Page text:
The demand for statistics courses has been very high, and our administration has steadily increased our resources consistent with our growth. Once the administration allocates our annual resources, we must do our best to use those resources efficiently and meet our unit’s overall responsibilities in instruction, research, and service. Our department has worked hard to develop and employ hiring strategies that meet the diverse demand for statisticians (both in teaching and scholarship) within the GVSU community. In an effort to meet course demands at the undergraduate and graduate levels, we have carefully balanced the combination of tenure-line, affiliate, visiting, and adjunct faculty.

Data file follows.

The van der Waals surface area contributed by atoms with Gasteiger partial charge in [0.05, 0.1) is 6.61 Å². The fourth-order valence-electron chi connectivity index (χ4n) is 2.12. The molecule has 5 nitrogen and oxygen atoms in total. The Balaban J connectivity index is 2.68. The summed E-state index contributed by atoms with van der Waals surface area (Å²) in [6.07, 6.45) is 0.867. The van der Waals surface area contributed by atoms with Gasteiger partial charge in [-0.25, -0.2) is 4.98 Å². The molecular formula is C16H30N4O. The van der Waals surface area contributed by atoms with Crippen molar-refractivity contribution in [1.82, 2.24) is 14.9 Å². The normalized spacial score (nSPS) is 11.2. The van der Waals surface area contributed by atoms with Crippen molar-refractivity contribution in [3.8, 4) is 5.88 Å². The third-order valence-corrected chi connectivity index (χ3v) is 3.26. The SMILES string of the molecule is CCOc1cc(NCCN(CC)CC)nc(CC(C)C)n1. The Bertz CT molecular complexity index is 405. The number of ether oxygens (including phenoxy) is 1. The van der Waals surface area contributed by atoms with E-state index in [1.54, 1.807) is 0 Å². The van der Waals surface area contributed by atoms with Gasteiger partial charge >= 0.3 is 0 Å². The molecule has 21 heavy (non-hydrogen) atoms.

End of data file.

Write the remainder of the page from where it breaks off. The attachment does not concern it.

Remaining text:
What recommendations do you have for students considering a major in statistics? Any advice for students already committed to a major in statistics?

I would encourage every undergraduate student to do the following:

  • Broadly explore a variety of topics within statistics and pursue at least one minor in a discipline outside of statistics (e.g., computer science and mathematics). Don’t be too quick to specialize.
  • Strongly consider pursuing an internship experience.
  • Build a relationship with at least one of your favorite professors and ask them to serve as your mentor.

University of California at Los Angeles

Frederic Paik Schoenberg Frederic Paik Schoenberg is chair of the UCLA Statistics Department and editor of the Journal of Environmental Statistics. His research is in on-point processes and environmental applications, and he wrote An Introduction to Probability with Texas Hold’em Examples.

 

 

What do you believe is driving the growth in the number of statistics majors in your department? What are you doing (if anything) to recruit majors? How much longer do you expect such growth?